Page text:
Doxford of Sunderland was the largest shipbuilder, and the largest manufacturer of marine engines in the world.
The business is established
William Doxford (1812–1882) established a shipyard at Coxgreen, Sunderland, from 1840. He built wooden sailing ships.
Doxford relocated the works to Pallion, Sunderland from 1858. Here, he began to build composite vessels; ships made from both wood and iron. From this time he was joined by his eldest son, William Theodore Doxford (1841 – 1916).
Business expanded after the firm launched its first iron vessel in 1865.
A larger yard with a five berth capacity was acquired in 1870.
The first government contract, an order for three gunboats, arrived in 1872.
The engineering works were opened in 1878. The marine engines business was to become as important as shipbuilding to the firm.
The firm built the largest steamer afloat, the 4,500 ton Grecian, in 1879.
William Doxford Sr died in 1882, and Theodore William Doxford became the head of the business.
Theodore William Doxford was a firm supporter of trade unions, and stated his belief that, “the stronger the unions are the less likely there will be strikes”.
William Doxford & Sons is incorporated
The business was incorporated as William Doxford & Sons with a capital of £200,000, all owned by the Doxford family, in 1891.
William Doxford & Sons launched the first turret-deck steamer in 1892. The Samoa, the largest cargo vessel in the world, was launched in 1892.
William Doxford & Sons launched the largest cargo-carrying vessel ever built in England or Scotland in 1896. The Algoa, with a carrying capacity of 11,300 tons, was the second largest ship afloat.
William Theodore Doxford was knighted in 1900.
William Doxford & Sons laid down the largest private crane in the world in 1900.
William Doxford & Sons made a limited public offering of shares in 1900. The company had a share capital of £500,000. The works covered 32 acres.
The original five berths were replaced with three berths of greater length, each with the capacity for a 12,000 ton ship, from 1904.
William Doxford & Sons held the “Blue Ribbon” for the largest output of any British shipyard in 1905 and 1907. 20 vessels were launched in 1905 with a gross tonnage of 86,532. Output in 1906 was much larger, at 106,000 tons, although the shipyard did not win the Blue Ribbon that year.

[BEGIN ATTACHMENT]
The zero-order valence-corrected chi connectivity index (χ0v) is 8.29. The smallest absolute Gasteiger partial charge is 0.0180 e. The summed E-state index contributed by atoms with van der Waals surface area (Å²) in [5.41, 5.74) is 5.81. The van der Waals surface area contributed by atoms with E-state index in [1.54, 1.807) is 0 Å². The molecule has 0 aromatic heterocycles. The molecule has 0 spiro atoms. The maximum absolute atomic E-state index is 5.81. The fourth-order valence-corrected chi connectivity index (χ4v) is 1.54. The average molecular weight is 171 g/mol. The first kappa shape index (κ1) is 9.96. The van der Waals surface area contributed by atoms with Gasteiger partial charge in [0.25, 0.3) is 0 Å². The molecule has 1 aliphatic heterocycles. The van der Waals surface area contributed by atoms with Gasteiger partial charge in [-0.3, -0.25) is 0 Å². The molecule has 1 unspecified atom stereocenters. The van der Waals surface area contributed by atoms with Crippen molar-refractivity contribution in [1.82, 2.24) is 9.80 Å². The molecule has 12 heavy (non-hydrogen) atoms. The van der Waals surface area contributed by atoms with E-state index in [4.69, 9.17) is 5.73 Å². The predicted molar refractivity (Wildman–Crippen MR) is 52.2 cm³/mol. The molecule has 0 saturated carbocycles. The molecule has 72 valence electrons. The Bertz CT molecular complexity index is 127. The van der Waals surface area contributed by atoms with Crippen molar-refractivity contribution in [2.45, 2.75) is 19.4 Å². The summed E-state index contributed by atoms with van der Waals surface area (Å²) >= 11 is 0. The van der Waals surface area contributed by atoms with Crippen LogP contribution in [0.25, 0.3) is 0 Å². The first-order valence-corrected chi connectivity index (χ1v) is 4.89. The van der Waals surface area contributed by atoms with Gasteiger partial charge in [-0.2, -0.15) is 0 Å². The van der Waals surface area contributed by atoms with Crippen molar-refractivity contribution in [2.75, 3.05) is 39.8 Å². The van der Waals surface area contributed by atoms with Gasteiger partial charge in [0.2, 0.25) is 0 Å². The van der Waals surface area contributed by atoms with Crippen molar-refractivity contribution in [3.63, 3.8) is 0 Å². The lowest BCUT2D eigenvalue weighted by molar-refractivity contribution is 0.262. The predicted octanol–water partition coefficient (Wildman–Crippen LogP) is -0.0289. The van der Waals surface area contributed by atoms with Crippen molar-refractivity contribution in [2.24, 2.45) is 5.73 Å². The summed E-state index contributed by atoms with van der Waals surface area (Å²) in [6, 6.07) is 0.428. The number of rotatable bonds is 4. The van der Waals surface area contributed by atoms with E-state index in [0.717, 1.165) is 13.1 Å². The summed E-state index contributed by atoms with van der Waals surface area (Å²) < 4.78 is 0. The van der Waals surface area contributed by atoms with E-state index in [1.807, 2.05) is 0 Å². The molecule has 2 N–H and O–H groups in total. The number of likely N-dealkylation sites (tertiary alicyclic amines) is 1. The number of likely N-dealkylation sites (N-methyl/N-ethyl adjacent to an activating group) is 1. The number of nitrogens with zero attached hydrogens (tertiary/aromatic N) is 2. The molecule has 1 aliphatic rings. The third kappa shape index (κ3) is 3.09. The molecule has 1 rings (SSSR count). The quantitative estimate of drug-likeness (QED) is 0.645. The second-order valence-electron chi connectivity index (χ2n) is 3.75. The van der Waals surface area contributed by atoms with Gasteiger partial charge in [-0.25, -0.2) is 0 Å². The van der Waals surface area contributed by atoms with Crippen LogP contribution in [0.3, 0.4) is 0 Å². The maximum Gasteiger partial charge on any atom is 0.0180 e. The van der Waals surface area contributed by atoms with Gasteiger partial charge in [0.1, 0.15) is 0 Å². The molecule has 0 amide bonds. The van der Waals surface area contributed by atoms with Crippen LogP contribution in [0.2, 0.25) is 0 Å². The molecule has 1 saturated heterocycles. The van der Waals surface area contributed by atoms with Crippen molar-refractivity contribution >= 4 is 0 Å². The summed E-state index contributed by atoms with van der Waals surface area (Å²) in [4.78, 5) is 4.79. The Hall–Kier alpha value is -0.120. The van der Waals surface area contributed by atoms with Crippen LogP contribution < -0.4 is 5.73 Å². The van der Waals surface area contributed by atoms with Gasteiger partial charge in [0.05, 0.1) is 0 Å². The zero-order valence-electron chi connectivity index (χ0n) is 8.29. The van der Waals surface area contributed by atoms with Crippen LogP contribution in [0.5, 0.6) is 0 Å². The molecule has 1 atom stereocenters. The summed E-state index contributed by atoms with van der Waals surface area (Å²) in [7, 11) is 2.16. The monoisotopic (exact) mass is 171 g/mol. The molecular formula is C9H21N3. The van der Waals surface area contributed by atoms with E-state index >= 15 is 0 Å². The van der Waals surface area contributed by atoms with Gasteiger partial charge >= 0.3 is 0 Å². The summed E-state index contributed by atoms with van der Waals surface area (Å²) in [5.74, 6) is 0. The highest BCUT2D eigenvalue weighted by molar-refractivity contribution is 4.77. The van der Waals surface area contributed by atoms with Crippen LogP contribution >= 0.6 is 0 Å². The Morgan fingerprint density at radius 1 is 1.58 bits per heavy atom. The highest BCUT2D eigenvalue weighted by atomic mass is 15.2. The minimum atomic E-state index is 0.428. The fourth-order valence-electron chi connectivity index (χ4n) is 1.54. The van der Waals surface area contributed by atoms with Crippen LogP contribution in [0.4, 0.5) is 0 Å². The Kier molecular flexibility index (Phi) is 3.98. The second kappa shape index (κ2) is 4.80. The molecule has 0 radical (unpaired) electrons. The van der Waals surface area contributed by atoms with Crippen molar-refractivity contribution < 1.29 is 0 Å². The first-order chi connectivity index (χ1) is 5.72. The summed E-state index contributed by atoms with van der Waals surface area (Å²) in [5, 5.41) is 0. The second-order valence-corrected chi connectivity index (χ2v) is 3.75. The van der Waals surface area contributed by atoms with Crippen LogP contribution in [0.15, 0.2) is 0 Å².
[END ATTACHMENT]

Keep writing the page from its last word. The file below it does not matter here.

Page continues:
William Doxford & Sons constructed its first oil-powered engine in 1912.
During the First World War the shipyard and engineering works concentrated on the construction of destroyers. 21 destroyers were built between 1914 and 1918.
Loss of independence and eventual closure
The Northumberland Shipbuilding Company, controlled by the Sperling Group, acquired William Doxford & Sons for over £3 million in 1919. Chaired by Viscount Furness (1883 – 1940), the combine was one of the largest industrial companies in Europe and the largest shipbuilding group in Britain.
The Doxford opposed-piston, airless injection oil engine was introduced from 1921.
At one point during the 1930s, 90 percent of the world’s diesel marine engines were designed or being built by William Doxford & Sons.
Charles David Doxford died in 1935, the last member of the Doxford family to take an active interest in the management of the business.
William Doxford & Sons launched its largest vessel to date, the 16,500 ton Charlton Venus tanker, in 1951.
The Doxford engine held a 25 to 30 percent global market share throughout the 1950s and early 1960s. The Doxford engine was also produced under licence by 25 different businesses around the world. However foreign competitors such as Sulzer Brothers of Switzerland and Burmeister & Wain of Denmark had begun to take market share.
The Sunderland Shipbuilding Dry Docks and Engineering Company was acquired in 1961. The amalgamation brought the largest engineering works on the River Wear and three shipyards under a single owner.
William Doxford & Sons was acquired by Court Line in 1972. Court Line ran into financial difficulties, and Doxford was starved of investment for research and development.
467 engine making jobs were lost in 1979.
The last Doxford engine was made in 1980. Across its history, 1,200 Doxford engines were sold.
The three Wearside yards of Sunderland Shipbuilders were closed with the loss of 2,500 jobs in 1990.